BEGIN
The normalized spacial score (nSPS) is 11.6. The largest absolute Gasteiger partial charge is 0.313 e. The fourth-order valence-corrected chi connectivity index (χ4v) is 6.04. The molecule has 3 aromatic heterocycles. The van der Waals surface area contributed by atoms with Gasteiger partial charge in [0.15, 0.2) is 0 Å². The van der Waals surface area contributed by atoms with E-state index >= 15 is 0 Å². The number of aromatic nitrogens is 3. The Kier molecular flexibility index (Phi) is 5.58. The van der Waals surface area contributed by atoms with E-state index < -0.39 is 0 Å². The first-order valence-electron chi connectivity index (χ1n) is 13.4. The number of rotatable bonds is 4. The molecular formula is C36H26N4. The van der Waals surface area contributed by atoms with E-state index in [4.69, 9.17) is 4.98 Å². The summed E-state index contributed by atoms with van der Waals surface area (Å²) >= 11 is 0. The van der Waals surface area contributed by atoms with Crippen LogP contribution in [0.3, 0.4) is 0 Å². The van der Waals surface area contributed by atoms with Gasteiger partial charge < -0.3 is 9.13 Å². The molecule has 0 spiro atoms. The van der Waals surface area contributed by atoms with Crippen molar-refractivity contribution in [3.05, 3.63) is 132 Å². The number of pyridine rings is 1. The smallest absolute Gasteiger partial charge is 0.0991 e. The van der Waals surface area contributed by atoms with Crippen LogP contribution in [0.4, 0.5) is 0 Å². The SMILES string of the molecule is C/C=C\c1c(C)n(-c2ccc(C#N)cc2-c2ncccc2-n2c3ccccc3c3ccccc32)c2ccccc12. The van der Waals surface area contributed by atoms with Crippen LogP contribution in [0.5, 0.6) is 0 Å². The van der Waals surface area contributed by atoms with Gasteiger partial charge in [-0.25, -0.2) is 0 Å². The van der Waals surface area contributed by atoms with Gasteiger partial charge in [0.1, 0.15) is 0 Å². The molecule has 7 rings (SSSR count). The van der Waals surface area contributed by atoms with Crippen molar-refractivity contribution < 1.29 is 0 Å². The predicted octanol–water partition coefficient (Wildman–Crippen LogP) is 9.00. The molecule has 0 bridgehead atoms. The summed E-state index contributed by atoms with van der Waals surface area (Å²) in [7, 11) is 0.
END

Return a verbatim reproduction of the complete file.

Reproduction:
The normalized spacial score (nSPS) is 11.6. The largest absolute Gasteiger partial charge is 0.313 e. The fourth-order valence-corrected chi connectivity index (χ4v) is 6.04. The molecule has 3 aromatic heterocycles. The van der Waals surface area contributed by atoms with Gasteiger partial charge in [0.15, 0.2) is 0 Å². The van der Waals surface area contributed by atoms with E-state index >= 15 is 0 Å². The number of aromatic nitrogens is 3. The Kier molecular flexibility index (Phi) is 5.58. The van der Waals surface area contributed by atoms with E-state index < -0.39 is 0 Å². The first-order valence-electron chi connectivity index (χ1n) is 13.4. The number of rotatable bonds is 4. The molecular formula is C36H26N4. The van der Waals surface area contributed by atoms with E-state index in [4.69, 9.17) is 4.98 Å². The summed E-state index contributed by atoms with van der Waals surface area (Å²) >= 11 is 0. The van der Waals surface area contributed by atoms with Crippen LogP contribution in [0.3, 0.4) is 0 Å². The van der Waals surface area contributed by atoms with Gasteiger partial charge < -0.3 is 9.13 Å². The molecule has 0 spiro atoms. The van der Waals surface area contributed by atoms with Crippen molar-refractivity contribution in [3.05, 3.63) is 132 Å². The number of pyridine rings is 1. The smallest absolute Gasteiger partial charge is 0.0991 e. The van der Waals surface area contributed by atoms with Crippen LogP contribution in [0.4, 0.5) is 0 Å². The SMILES string of the molecule is C/C=C\c1c(C)n(-c2ccc(C#N)cc2-c2ncccc2-n2c3ccccc3c3ccccc32)c2ccccc12. The van der Waals surface area contributed by atoms with Crippen LogP contribution in [0.5, 0.6) is 0 Å². The van der Waals surface area contributed by atoms with Gasteiger partial charge in [-0.25, -0.2) is 0 Å². The van der Waals surface area contributed by atoms with Gasteiger partial charge in [0.1, 0.15) is 0 Å². The molecule has 7 rings (SSSR count). The van der Waals surface area contributed by atoms with Crippen molar-refractivity contribution < 1.29 is 0 Å². The predicted octanol–water partition coefficient (Wildman–Crippen LogP) is 9.00. The molecule has 0 bridgehead atoms. The summed E-state index contributed by atoms with van der Waals surface area (Å²) in [7, 11) is 0.